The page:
NZIM: The Ups And Downs Of New Zealand’s World Competitiveness

This world’s most authoritative index on national competitiveness ranks us just behind Germany (15th), the United Kingdom (16th), Norway (17th), and five places behind Australia (14th). Published yearly since 1989, the index ranks and compares the competitiveness of 49 countries on the basis of 314 criteria including economic performance, government, business efficiency and infrastructure.

The world’s competitiveness environment is currently characterised by nervousness and unpredictability, according to Christchurch-based NZIM National Board director and Business New Zealand president, Doug Marsh, who was recently briefed by the Switzerland-based IMD.

In terms of world competitiveness, 2001 was year to forget, said Marsh. Tougher than anticipated, 2001 was expected to be year of technical correction after the exuberance and excesses of 1999 & 2000. Reality proved somewhat different: the world economy suddenly lost momentum and the stock market plunged, dragged down by the technology sector slump.

Despite the two negative trends of economic slowdown and market consolidation, the continuing growth in the size of the world markets remains the most fundamental long-term factor affecting world competitiveness. It now takes only 12 years to add billion people to the world’s population, compared with 123 years between 1804 and 1927. By 2050, the population of Europe will have decreased by 100 million people to 628 million. Everywhere else it will continue to grow. In the United States, the population will increase from 305 million to 392 million, in Latin America from 504 million to 809 million, in Africa from 749 million to 1.766 billion, and in Asia from 3.585 billion to 5.268 billion.

The IMD views New Zealand as one of the “purest” of the Anglo-Saxon behavioural models of society, according to Marsh, an economy that is characterised by deregulation, privatisation, degree of labour flexibility and higher acceptance of risk. “But our government has the difficult task of striking balance between hyperactive global business environment which fosters entrepreneurship, pressure from New Zealand business leaders for innovative economic growth strategies and more socially responsible environment,” he said.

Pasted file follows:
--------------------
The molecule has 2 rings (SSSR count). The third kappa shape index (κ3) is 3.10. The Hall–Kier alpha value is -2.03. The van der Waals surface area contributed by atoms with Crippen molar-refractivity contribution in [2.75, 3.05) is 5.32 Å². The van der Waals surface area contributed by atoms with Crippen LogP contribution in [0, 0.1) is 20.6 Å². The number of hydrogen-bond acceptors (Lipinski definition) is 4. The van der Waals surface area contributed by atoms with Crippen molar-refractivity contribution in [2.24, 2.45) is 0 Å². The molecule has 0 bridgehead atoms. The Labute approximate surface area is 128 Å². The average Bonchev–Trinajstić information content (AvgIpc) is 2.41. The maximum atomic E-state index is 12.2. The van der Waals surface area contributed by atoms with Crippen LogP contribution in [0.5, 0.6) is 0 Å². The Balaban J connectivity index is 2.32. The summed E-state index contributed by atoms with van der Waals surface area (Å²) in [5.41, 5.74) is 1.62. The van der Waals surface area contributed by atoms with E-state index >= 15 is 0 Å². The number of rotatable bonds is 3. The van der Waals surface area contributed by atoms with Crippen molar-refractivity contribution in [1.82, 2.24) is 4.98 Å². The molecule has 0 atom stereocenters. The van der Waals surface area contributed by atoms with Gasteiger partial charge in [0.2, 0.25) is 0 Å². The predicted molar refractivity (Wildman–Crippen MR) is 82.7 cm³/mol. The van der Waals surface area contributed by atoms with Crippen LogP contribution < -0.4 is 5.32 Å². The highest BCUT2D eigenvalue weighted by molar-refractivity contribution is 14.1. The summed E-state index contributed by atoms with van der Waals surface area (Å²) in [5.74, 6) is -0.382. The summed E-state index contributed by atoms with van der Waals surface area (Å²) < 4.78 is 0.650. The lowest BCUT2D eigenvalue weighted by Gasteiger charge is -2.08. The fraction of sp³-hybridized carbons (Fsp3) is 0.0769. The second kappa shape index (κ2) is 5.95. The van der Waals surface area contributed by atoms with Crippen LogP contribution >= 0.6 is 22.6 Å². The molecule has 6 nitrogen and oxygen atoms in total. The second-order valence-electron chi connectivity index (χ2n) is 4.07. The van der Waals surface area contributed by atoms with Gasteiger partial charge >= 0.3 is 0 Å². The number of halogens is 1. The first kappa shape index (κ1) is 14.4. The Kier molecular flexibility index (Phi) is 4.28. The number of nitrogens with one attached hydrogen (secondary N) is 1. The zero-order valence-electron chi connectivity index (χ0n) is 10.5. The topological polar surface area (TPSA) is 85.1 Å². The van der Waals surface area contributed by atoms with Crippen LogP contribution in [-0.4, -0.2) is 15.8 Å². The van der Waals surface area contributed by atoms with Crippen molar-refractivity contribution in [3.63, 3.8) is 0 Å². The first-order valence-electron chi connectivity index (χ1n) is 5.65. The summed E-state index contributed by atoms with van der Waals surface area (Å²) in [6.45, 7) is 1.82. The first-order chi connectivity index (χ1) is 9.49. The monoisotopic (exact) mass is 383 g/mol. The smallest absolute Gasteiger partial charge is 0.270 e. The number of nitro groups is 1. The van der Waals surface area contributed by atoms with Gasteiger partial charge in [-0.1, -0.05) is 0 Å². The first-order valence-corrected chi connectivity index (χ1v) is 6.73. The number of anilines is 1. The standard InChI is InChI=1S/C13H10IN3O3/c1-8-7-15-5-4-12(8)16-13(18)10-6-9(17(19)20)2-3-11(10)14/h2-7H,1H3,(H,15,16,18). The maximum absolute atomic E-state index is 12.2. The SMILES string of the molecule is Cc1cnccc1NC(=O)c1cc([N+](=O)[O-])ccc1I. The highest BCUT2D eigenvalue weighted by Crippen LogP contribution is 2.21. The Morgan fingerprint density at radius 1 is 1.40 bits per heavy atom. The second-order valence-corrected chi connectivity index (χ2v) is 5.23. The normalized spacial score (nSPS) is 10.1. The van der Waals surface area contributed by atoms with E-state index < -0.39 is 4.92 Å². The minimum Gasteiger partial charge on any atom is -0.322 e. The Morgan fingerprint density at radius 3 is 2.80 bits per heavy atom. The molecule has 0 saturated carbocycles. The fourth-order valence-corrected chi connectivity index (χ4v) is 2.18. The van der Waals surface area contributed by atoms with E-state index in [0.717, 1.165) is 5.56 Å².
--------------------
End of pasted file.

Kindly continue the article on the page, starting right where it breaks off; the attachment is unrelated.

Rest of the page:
“Although New Zealand’s middle and top level management indicate their optimism about state efficiency, an independent public service, lack of protectionism, transparency of government policy and lack of improper practices, they are more critical about new legislation encouraging competitiveness, environmental laws and compliance as impediments to growth (ranked 47th), incentives attracting direct foreign investment (45th) and corporate taxes that discourage entrepreneurial activity (38th).”

New Zealand also fared less well in retaining talent. The brain drain is dramatically high (45th) and it only ranked 44th for the international experience of its senior managers.
New Zealand ranked 34th in availability of competent managers, 31st for overall productivity real growth and 35th for skilled labour availability. “In terms of sustainable economic growth, New Zealand business should be seriously concerned about the implications of these index ratings,” said Marsh.

Marsh expressed concern that overall New Zealand’s management practices ranked 15th. Even more concerning was the 26th place ranking of managers’ credibility and 25th ranking of effectively managed shareholder value. Managers adaptability ranked 15th, corporate boards’ effectiveness managing company performance ranked 13th, marketing effectiveness 18th, customer satisfaction and social responsibility 16th.

Whereas business efficiency at 22nd has fallen from its 16th place ranking in 1999; government efficiency has fallen from 8th in 1999 to 16th place. Notwithstanding real improvement has occurred in the criteria for determining New Zealand’s value system. The country benefits from population that is regarded as flexible and adaptable when faced with challenges (4th from 22nd last year), with high percentage of females in senior political or economic responsibility (3rd) and ranking 7th for the gender income ratio (females’ earnings compared to males). The openness of the national culture has improved from 23rd to 18th place.